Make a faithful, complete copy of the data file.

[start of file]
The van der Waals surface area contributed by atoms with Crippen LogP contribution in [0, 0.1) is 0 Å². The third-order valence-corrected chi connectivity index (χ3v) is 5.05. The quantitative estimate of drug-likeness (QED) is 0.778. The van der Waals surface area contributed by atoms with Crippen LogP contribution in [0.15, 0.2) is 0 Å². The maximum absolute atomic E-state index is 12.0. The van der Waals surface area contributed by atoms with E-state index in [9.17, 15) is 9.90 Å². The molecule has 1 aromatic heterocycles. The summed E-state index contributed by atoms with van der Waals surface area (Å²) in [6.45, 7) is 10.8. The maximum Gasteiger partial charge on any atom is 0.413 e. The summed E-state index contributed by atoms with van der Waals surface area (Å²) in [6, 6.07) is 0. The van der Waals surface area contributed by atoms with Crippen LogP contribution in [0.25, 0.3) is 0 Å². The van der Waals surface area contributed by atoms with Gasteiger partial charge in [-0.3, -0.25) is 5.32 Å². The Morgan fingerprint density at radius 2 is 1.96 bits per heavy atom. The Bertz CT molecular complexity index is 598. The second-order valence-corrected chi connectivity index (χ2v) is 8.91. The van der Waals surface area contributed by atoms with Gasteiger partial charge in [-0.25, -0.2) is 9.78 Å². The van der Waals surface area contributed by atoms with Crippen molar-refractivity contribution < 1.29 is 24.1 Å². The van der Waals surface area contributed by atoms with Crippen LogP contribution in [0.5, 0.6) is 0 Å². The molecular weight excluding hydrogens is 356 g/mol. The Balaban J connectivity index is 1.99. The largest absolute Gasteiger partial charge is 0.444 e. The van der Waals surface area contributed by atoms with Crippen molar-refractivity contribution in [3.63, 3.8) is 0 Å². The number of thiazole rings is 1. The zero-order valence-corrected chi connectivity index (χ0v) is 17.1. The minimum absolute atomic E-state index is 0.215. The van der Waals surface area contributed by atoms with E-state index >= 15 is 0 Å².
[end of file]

The van der Waals surface area contributed by atoms with Crippen LogP contribution in [0, 0.1) is 0 Å². The third-order valence-corrected chi connectivity index (χ3v) is 5.05. The quantitative estimate of drug-likeness (QED) is 0.778. The van der Waals surface area contributed by atoms with Crippen LogP contribution in [0.15, 0.2) is 0 Å². The maximum absolute atomic E-state index is 12.0. The van der Waals surface area contributed by atoms with E-state index in [9.17, 15) is 9.90 Å². The molecule has 1 aromatic heterocycles. The summed E-state index contributed by atoms with van der Waals surface area (Å²) in [6.45, 7) is 10.8. The maximum Gasteiger partial charge on any atom is 0.413 e. The summed E-state index contributed by atoms with van der Waals surface area (Å²) in [6, 6.07) is 0. The van der Waals surface area contributed by atoms with Crippen LogP contribution in [0.25, 0.3) is 0 Å². The van der Waals surface area contributed by atoms with Gasteiger partial charge in [-0.3, -0.25) is 5.32 Å². The Morgan fingerprint density at radius 2 is 1.96 bits per heavy atom. The Bertz CT molecular complexity index is 598. The second-order valence-corrected chi connectivity index (χ2v) is 8.91. The van der Waals surface area contributed by atoms with Gasteiger partial charge in [-0.25, -0.2) is 9.78 Å². The van der Waals surface area contributed by atoms with Crippen molar-refractivity contribution < 1.29 is 24.1 Å². The van der Waals surface area contributed by atoms with Crippen LogP contribution in [0.5, 0.6) is 0 Å². The molecular weight excluding hydrogens is 356 g/mol. The Balaban J connectivity index is 1.99. The largest absolute Gasteiger partial charge is 0.444 e. The van der Waals surface area contributed by atoms with Crippen molar-refractivity contribution in [3.63, 3.8) is 0 Å². The number of thiazole rings is 1. The zero-order valence-corrected chi connectivity index (χ0v) is 17.1. The minimum absolute atomic E-state index is 0.215. The van der Waals surface area contributed by atoms with E-state index >= 15 is 0 Å².